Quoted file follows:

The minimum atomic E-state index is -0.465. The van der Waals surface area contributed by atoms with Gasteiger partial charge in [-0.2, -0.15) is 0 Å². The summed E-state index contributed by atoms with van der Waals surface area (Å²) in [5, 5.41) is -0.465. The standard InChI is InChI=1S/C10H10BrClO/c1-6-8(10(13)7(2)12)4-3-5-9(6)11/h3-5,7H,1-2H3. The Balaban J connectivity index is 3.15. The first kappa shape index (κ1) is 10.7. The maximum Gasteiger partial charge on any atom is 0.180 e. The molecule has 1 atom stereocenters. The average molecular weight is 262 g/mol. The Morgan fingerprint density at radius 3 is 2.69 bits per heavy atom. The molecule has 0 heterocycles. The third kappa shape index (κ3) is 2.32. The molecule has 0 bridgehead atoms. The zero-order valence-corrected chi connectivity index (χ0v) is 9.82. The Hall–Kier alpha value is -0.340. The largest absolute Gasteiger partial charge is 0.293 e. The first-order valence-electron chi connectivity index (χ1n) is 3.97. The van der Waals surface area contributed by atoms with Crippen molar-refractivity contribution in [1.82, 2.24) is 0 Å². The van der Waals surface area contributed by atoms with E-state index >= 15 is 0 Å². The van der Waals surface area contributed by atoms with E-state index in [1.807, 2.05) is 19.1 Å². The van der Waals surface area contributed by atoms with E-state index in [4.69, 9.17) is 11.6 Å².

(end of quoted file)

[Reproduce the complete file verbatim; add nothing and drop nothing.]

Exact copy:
The minimum atomic E-state index is -0.465. The van der Waals surface area contributed by atoms with Gasteiger partial charge in [-0.2, -0.15) is 0 Å². The summed E-state index contributed by atoms with van der Waals surface area (Å²) in [5, 5.41) is -0.465. The standard InChI is InChI=1S/C10H10BrClO/c1-6-8(10(13)7(2)12)4-3-5-9(6)11/h3-5,7H,1-2H3. The Balaban J connectivity index is 3.15. The first kappa shape index (κ1) is 10.7. The maximum Gasteiger partial charge on any atom is 0.180 e. The molecule has 1 atom stereocenters. The average molecular weight is 262 g/mol. The Morgan fingerprint density at radius 3 is 2.69 bits per heavy atom. The molecule has 0 heterocycles. The third kappa shape index (κ3) is 2.32. The molecule has 0 bridgehead atoms. The zero-order valence-corrected chi connectivity index (χ0v) is 9.82. The Hall–Kier alpha value is -0.340. The largest absolute Gasteiger partial charge is 0.293 e. The first-order valence-electron chi connectivity index (χ1n) is 3.97. The van der Waals surface area contributed by atoms with Crippen molar-refractivity contribution in [1.82, 2.24) is 0 Å². The van der Waals surface area contributed by atoms with E-state index >= 15 is 0 Å². The van der Waals surface area contributed by atoms with E-state index in [1.807, 2.05) is 19.1 Å². The van der Waals surface area contributed by atoms with E-state index in [4.69, 9.17) is 11.6 Å².